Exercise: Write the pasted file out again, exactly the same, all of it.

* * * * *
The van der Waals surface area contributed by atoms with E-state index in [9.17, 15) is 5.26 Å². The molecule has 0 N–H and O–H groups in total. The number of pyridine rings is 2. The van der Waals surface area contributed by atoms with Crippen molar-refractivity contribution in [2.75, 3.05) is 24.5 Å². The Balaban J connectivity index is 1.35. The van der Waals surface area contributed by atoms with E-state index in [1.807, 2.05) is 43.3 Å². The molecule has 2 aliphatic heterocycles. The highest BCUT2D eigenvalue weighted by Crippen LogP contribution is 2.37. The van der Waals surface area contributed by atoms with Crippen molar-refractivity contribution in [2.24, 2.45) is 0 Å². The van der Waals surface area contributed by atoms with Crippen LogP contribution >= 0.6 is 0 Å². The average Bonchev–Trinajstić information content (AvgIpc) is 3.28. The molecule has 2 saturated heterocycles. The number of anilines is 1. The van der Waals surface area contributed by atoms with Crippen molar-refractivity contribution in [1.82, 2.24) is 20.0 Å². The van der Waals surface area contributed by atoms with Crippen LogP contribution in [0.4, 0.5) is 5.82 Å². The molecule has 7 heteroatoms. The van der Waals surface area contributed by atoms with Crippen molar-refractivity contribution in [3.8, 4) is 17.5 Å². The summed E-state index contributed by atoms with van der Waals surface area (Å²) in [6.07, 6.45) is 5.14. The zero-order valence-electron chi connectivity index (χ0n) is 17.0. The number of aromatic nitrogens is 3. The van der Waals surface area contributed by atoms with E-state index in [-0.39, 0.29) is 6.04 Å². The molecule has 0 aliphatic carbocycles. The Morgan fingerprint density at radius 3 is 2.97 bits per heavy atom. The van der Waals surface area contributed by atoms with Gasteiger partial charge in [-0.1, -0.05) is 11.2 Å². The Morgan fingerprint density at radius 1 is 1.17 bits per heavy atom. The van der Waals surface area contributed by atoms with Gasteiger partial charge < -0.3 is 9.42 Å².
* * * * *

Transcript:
The van der Waals surface area contributed by atoms with E-state index in [9.17, 15) is 5.26 Å². The molecule has 0 N–H and O–H groups in total. The number of pyridine rings is 2. The van der Waals surface area contributed by atoms with Crippen molar-refractivity contribution in [2.75, 3.05) is 24.5 Å². The Balaban J connectivity index is 1.35. The van der Waals surface area contributed by atoms with E-state index in [1.807, 2.05) is 43.3 Å². The molecule has 2 aliphatic heterocycles. The highest BCUT2D eigenvalue weighted by Crippen LogP contribution is 2.37. The van der Waals surface area contributed by atoms with Crippen molar-refractivity contribution in [2.24, 2.45) is 0 Å². The van der Waals surface area contributed by atoms with Crippen LogP contribution >= 0.6 is 0 Å². The average Bonchev–Trinajstić information content (AvgIpc) is 3.28. The molecule has 2 saturated heterocycles. The number of anilines is 1. The van der Waals surface area contributed by atoms with Crippen molar-refractivity contribution in [1.82, 2.24) is 20.0 Å². The van der Waals surface area contributed by atoms with Crippen LogP contribution in [0.4, 0.5) is 5.82 Å². The molecule has 7 heteroatoms. The van der Waals surface area contributed by atoms with Crippen molar-refractivity contribution in [3.8, 4) is 17.5 Å². The summed E-state index contributed by atoms with van der Waals surface area (Å²) in [6.07, 6.45) is 5.14. The zero-order valence-electron chi connectivity index (χ0n) is 17.0. The number of aromatic nitrogens is 3. The van der Waals surface area contributed by atoms with E-state index in [-0.39, 0.29) is 6.04 Å². The molecule has 0 aliphatic carbocycles. The Morgan fingerprint density at radius 3 is 2.97 bits per heavy atom. The van der Waals surface area contributed by atoms with Gasteiger partial charge in [-0.1, -0.05) is 11.2 Å². The Morgan fingerprint density at radius 1 is 1.17 bits per heavy atom. The van der Waals surface area contributed by atoms with Gasteiger partial charge < -0.3 is 9.42 Å².